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Elvis, Aliens & Moonpies | Chapter 1

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Metzgar EAMP Chapter 1.pdf

Metzgar EAMP Chapter 1.pdf



Elvis, Aliens & Moonpies

Chapter 1

Harris Lumkey sped westward on Interstate 20 toward Fort Worth hoping to make it to town before sunset. The last-minute call from his assignment editor to cover a national UFO enthusiasts’ conference irritated him to no end. “Really,” thought Harris, “I finally get a decent opportunity to break in my new routine and I have to cancel at the last minute just so I can chase down the true believers and get their views recorded for posterity?” Harris was sure this excursion was a waste of time. He’d had enough experience with these people to know that no matter the question, the answer was always “aliens.”

But chasing the same story again and again was just more of the usual for the longtime features reporter at the oldest newspaper in the ArkLaTex. Sure, it wasn’t the heady journalistic career he’d hoped for when he made the leap from ghost writing memoirs for dying hospice patients, but it had led him to the acquaintance of a couple of decent fellas who’d proven remarkably able partners for the kinds of (mostly harmless) trouble not-so-young-anymore men could find in this part of the world. And the reporting gig was certainly much less depressing than so many years of trying to put a glossy sheen on the dysfunctions of families that always came to light when a matriarch’s rule -- funny how it was always the women -- was lurching toward its definitive end.


As Harris exited from I-20 onto I-635 he noticed flashes of lightning in the distance. There weren’t storms in the forecast, but this time of year anything was possible. He’d traveled this way more than once moving at just 25 miles an hour with his hazard lights on amid the quarter size hail or raindrops the size of dinner plates that were synonymous with the summer months. He slammed on his brakes to make way for a small motorcycle, moped really, that had just cut him off. The garment bag hanging from the hook in the back of his car slid to the floor, taking along with it all associated leather, rhinestones and assorted bling.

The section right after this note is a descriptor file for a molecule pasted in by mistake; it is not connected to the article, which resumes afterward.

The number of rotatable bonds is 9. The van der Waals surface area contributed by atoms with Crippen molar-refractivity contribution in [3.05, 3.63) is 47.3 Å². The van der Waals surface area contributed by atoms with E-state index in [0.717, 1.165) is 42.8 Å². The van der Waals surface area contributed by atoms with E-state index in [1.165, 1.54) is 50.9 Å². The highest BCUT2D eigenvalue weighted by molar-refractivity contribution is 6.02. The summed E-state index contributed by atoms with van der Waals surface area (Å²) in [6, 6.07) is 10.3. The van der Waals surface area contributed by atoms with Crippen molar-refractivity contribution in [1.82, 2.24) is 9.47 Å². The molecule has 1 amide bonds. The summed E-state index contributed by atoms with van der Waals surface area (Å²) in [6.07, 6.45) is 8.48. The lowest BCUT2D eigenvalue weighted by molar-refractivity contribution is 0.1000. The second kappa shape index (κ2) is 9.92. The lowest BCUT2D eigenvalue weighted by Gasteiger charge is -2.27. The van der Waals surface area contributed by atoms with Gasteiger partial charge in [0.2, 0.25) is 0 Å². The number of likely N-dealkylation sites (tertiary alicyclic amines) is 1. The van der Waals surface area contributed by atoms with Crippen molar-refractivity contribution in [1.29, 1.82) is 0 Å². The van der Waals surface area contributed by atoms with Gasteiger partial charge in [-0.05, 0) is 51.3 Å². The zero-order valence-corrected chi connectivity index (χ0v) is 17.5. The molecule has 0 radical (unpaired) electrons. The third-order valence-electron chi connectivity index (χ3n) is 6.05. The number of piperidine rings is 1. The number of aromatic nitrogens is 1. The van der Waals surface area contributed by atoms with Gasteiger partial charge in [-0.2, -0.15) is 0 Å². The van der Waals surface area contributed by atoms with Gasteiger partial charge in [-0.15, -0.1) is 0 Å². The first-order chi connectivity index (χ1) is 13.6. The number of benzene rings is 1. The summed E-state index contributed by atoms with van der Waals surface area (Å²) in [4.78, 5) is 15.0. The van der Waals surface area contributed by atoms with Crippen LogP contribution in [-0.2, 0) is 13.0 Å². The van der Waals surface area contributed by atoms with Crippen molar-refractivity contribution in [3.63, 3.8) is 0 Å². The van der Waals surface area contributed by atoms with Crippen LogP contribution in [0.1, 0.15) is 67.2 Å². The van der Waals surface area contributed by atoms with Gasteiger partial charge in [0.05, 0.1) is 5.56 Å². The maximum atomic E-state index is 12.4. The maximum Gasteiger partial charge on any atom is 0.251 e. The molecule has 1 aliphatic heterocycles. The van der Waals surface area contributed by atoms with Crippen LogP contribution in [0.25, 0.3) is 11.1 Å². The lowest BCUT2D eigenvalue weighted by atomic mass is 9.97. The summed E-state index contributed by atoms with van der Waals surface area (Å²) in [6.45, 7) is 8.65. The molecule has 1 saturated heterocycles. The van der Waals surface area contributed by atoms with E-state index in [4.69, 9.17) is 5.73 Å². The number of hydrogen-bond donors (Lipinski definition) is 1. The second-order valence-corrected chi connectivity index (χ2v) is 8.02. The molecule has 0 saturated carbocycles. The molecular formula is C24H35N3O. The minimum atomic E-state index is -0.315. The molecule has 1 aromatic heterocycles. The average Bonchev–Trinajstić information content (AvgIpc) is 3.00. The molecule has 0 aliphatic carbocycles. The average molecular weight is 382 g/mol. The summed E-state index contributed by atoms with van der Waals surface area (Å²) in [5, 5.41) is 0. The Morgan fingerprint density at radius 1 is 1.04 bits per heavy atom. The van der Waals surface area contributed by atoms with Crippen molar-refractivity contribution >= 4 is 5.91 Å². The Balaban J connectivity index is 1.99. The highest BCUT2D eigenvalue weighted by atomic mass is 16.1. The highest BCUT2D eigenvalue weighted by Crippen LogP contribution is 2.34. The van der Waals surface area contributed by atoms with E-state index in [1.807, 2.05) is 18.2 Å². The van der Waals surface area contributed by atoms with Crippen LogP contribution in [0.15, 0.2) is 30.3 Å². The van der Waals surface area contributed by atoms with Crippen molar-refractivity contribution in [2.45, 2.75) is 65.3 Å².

Harris grunted as he heard his costume thump onto the worn carpet in his backseat. It had all started as a dare. Thibodeaux and Harp had harassed him into joining the Elvis impersonator contest at their favorite riverboat. Harris’s lanky good looks and head of dark hair had made him the best candidate of the three for this charade. But he’d still entered the contest reluctantly, painfully aware that he had little ability to play a musical instrument, even less ability to dance -- despite his early years as a stripper, much to his mama’s chagrin -- and no ability at all to sing. But in the end, none of those weaknesses had proven a handicap. Harris had been crowned King for a Day by the Otis Riverboat Casino Company. By dint of that victory, he’d been awarded a four-day trip to Vegas for the national King for a Day contest, a journey on which Thibodeaux and Harp had accompanied him. To their never-ending mirth, Harris had swept that competition, too. The win had come with a $20,000 prize which Harris had spent to pay off the remainder of his mortgage and to commission a custom-made Elvis costume. The fact was, Harris had uncovered a hitherto unknown love for performing. All he had to do was lip sync, gyrate a bit, wink at the ladies, and know when to take a bow. He was a natural.

 The costumes didn’t come cheap, but if he was going to make a go at “performing in the style of Elvis” -- the preferred terminology for those in the know -- Harris knew he had to look the part. And that’s why the last-minute trip to Fort Worth to report on UFO aficionados was so annoying. Harris had landed his first paying gig as Elvis in East Texas for the next afternoon. He was already en route when his editor, Washer Durrett, had called. Harris knew the paper was struggling and that it would be easy to use his refusal as an excuse to cut him loose, so he canceled the performance. Harris wasn’t getting rich as a journalist, but he sure wasn’t going to get rich as Elvis, so being a rationalist at heart, Harris had set aside his growing stage ambitions for the moment and had continued west on I-20 heading for the UFO Rodeo.